Black Box Software Testing Domain Testing Assignment Fall
Black Box Software Testing Domain Testing Assignment Fall 2005 Assignment 2 This assignment is due on September 24, 2005. Please use the latest version of Open Office 2.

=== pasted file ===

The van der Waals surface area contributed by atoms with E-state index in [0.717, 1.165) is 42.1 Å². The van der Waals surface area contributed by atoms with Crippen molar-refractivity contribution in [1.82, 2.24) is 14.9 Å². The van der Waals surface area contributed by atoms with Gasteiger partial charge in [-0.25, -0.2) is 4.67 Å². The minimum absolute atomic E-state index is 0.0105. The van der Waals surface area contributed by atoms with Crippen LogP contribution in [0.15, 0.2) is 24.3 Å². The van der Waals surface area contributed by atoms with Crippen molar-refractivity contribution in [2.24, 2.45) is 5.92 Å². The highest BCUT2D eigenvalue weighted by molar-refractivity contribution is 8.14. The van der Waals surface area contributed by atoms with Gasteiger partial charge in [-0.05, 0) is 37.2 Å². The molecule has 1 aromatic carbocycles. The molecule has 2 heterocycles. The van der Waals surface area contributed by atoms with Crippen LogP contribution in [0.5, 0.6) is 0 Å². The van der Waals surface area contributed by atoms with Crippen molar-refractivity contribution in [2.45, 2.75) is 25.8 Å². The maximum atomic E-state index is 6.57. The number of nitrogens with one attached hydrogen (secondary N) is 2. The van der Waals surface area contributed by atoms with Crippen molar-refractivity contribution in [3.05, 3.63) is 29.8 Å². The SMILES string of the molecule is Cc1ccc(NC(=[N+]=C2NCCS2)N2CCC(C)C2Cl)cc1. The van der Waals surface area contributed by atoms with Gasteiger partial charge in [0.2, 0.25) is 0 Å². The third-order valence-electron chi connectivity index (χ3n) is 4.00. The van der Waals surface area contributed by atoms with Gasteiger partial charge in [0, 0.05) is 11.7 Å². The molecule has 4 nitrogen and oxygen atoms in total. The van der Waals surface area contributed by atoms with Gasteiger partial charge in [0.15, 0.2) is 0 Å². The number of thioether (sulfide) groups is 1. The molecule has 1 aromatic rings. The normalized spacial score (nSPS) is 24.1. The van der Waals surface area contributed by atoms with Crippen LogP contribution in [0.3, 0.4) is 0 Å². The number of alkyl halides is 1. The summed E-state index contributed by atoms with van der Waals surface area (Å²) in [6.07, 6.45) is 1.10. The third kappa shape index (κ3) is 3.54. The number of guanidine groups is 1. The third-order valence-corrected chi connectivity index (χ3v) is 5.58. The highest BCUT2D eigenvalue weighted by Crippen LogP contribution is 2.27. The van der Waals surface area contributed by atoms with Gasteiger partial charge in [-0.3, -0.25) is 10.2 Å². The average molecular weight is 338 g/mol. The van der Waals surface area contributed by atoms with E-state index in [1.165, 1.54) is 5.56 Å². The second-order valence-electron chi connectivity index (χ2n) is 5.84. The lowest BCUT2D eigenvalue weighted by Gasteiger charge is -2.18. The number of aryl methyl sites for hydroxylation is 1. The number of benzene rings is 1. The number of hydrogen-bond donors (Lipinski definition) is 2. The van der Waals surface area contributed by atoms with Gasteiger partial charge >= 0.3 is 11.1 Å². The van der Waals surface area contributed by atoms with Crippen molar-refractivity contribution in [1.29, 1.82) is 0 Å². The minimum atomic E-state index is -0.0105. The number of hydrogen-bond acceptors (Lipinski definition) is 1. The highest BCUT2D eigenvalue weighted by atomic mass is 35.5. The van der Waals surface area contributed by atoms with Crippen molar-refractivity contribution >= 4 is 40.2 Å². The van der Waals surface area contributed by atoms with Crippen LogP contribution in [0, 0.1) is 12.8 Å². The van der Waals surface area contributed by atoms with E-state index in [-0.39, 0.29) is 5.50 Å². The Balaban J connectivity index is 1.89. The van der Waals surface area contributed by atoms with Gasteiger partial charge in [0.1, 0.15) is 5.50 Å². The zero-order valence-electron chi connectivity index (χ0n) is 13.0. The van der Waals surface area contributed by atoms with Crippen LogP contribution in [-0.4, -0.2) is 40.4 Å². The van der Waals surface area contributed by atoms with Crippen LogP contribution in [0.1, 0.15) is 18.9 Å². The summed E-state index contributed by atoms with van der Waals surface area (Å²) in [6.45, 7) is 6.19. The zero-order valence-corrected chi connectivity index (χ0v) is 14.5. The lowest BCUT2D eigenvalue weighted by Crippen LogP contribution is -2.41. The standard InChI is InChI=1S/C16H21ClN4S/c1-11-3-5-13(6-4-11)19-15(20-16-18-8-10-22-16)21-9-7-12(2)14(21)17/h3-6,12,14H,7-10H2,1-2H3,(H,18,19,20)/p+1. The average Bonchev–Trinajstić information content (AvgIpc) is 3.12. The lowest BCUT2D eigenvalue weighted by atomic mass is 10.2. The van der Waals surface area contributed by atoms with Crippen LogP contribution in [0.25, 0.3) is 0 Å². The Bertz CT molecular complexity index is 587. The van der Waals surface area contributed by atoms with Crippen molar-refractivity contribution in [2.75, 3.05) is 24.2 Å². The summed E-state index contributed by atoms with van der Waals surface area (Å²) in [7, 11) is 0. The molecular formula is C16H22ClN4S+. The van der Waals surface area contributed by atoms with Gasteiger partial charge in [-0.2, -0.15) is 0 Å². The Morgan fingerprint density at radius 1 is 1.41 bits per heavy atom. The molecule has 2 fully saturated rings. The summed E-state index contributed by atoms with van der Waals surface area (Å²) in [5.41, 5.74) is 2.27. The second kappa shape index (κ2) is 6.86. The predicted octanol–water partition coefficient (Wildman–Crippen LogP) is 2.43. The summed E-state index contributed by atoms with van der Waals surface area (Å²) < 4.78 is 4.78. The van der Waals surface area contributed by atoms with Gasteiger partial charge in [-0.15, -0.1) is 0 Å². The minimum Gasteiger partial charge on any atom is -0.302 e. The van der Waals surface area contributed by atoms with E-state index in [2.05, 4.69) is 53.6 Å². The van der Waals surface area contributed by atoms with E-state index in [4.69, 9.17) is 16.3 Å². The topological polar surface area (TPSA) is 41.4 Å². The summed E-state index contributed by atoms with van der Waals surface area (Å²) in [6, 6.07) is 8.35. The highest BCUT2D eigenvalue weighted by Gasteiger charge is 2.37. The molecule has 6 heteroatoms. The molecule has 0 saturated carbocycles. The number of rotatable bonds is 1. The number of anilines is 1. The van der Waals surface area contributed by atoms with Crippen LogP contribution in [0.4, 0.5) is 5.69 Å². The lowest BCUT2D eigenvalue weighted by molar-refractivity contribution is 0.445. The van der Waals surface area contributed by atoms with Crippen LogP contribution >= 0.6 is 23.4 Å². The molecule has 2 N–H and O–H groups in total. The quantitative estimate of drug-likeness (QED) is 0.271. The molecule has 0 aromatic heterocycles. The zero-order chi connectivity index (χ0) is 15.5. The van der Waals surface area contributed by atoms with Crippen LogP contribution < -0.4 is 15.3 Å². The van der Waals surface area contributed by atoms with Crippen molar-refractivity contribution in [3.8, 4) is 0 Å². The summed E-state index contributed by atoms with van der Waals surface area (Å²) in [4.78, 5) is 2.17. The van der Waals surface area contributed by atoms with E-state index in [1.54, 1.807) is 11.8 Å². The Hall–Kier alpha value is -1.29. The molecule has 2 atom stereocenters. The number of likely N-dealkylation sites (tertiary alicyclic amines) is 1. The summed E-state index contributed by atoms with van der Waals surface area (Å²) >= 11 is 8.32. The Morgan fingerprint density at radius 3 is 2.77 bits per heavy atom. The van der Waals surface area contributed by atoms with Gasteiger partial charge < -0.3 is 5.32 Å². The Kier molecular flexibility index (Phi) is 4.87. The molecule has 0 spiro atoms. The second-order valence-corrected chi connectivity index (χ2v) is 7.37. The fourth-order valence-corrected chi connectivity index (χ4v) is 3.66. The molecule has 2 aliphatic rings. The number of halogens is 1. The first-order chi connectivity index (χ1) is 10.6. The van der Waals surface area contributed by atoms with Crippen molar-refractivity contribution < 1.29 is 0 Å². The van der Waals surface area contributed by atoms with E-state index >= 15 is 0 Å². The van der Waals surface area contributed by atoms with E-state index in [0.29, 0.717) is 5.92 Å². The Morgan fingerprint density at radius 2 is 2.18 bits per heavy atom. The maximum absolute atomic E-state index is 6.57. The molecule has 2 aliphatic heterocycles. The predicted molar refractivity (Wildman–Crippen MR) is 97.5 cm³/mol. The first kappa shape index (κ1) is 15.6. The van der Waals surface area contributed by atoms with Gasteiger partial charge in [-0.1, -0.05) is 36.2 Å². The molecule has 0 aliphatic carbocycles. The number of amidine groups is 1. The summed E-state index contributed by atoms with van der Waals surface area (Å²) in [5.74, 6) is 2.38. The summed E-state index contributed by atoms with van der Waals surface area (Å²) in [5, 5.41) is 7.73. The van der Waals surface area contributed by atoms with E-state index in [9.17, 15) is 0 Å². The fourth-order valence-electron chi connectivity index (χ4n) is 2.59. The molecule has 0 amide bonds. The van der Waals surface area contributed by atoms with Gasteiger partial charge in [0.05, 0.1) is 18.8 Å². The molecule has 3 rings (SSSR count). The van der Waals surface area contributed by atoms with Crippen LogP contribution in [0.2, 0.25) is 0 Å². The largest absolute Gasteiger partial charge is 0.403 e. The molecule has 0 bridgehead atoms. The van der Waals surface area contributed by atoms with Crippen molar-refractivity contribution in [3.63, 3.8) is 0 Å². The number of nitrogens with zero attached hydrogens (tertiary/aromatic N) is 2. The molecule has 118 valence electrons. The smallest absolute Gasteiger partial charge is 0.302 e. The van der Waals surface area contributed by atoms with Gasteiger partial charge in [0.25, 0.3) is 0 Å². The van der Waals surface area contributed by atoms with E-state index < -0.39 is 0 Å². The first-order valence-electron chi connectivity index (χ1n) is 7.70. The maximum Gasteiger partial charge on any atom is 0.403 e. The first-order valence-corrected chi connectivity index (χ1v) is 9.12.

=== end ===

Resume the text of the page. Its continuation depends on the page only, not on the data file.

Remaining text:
OVERVIEW • • You are going to do a risk-based domain analysis of a function in Impress. If you aren’t sure what that means, please review the lecture and slides. Select your function from the group of functions that allow you to create, edit, format a spreadsheet and position the spreadsheet on the page. These are the functions for establishing the look and feel of the spreadsheet, not for entering or analyzing data in the spreadsheet. Pick one function. (If two of you are working together, pick two functions. ) Pick an input variable associated with that function. You will design all of your tests on the basis of this one variable of this one function. Your test design approach will be domain testing: – You will create equivalence classes of possible values of your input variable – You will focus on one of these classes, pick a best representative of that class, and base your test on that. The basis for separating values of your variable into different equivalence classes is risk – how the program could fail. A failure mode is a way that the program could fail. Any program can fail in many different ways. Each failure mode is a different way. You are looking for failure modes that are specifically related to the variable you are testing. For example, integer overflow might be a failure mode associated with a numeric input field that accepts integers. Once you have a potential failure in mind, consider the values of the variable under test that might trigger the failure—this is one equivalence class. Consider the values that could not trigger the failure. This is another equivalence class. When you think about failures, or about the results of your tests, don’t just think about how the program will receive and filter your inputs. Also pay attention to the effects of your inputs, results of calculations based on your inputs, displays or graphics of your inputs or of values based on them, or how your data might be stored. Thinking this way can lead you to other interesting failure modes.